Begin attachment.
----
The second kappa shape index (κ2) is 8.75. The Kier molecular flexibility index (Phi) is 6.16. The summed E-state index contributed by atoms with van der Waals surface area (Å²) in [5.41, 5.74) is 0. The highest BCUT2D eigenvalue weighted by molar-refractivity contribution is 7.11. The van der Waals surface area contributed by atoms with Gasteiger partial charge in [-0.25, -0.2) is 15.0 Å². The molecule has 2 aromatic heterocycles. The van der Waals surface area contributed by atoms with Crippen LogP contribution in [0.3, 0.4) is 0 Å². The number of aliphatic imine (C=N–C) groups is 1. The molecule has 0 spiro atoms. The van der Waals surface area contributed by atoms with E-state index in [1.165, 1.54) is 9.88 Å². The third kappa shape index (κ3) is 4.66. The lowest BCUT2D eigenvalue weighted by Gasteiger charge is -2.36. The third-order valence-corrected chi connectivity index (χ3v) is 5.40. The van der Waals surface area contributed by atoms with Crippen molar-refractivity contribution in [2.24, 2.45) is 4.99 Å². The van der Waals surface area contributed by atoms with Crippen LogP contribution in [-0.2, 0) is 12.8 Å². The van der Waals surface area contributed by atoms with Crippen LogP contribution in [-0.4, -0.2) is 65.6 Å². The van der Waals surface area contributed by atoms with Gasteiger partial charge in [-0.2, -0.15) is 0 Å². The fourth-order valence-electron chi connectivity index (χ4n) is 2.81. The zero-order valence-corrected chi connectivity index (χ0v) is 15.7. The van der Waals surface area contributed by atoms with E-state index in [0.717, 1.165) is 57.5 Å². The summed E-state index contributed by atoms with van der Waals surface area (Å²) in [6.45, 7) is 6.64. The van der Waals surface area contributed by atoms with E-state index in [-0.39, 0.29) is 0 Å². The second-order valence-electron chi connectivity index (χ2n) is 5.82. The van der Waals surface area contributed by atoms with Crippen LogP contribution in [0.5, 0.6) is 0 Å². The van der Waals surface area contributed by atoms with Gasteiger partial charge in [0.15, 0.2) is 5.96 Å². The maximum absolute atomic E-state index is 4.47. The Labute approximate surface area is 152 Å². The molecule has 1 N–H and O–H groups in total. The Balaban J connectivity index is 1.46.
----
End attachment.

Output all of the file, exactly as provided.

The second kappa shape index (κ2) is 8.75. The Kier molecular flexibility index (Phi) is 6.16. The summed E-state index contributed by atoms with van der Waals surface area (Å²) in [5.41, 5.74) is 0. The highest BCUT2D eigenvalue weighted by molar-refractivity contribution is 7.11. The van der Waals surface area contributed by atoms with Gasteiger partial charge in [-0.25, -0.2) is 15.0 Å². The molecule has 2 aromatic heterocycles. The van der Waals surface area contributed by atoms with Crippen LogP contribution in [0.3, 0.4) is 0 Å². The number of aliphatic imine (C=N–C) groups is 1. The molecule has 0 spiro atoms. The van der Waals surface area contributed by atoms with E-state index in [1.165, 1.54) is 9.88 Å². The third kappa shape index (κ3) is 4.66. The lowest BCUT2D eigenvalue weighted by Gasteiger charge is -2.36. The third-order valence-corrected chi connectivity index (χ3v) is 5.40. The van der Waals surface area contributed by atoms with Crippen molar-refractivity contribution in [2.24, 2.45) is 4.99 Å². The van der Waals surface area contributed by atoms with Crippen LogP contribution in [-0.2, 0) is 12.8 Å². The van der Waals surface area contributed by atoms with Crippen LogP contribution in [-0.4, -0.2) is 65.6 Å². The van der Waals surface area contributed by atoms with Gasteiger partial charge in [-0.2, -0.15) is 0 Å². The fourth-order valence-electron chi connectivity index (χ4n) is 2.81. The zero-order valence-corrected chi connectivity index (χ0v) is 15.7. The van der Waals surface area contributed by atoms with E-state index in [0.717, 1.165) is 57.5 Å². The summed E-state index contributed by atoms with van der Waals surface area (Å²) in [6.45, 7) is 6.64. The van der Waals surface area contributed by atoms with E-state index in [-0.39, 0.29) is 0 Å². The second-order valence-electron chi connectivity index (χ2n) is 5.82. The van der Waals surface area contributed by atoms with Crippen LogP contribution in [0.5, 0.6) is 0 Å². The van der Waals surface area contributed by atoms with Gasteiger partial charge in [0.15, 0.2) is 5.96 Å². The maximum absolute atomic E-state index is 4.47. The Labute approximate surface area is 152 Å². The molecule has 1 N–H and O–H groups in total. The Balaban J connectivity index is 1.46.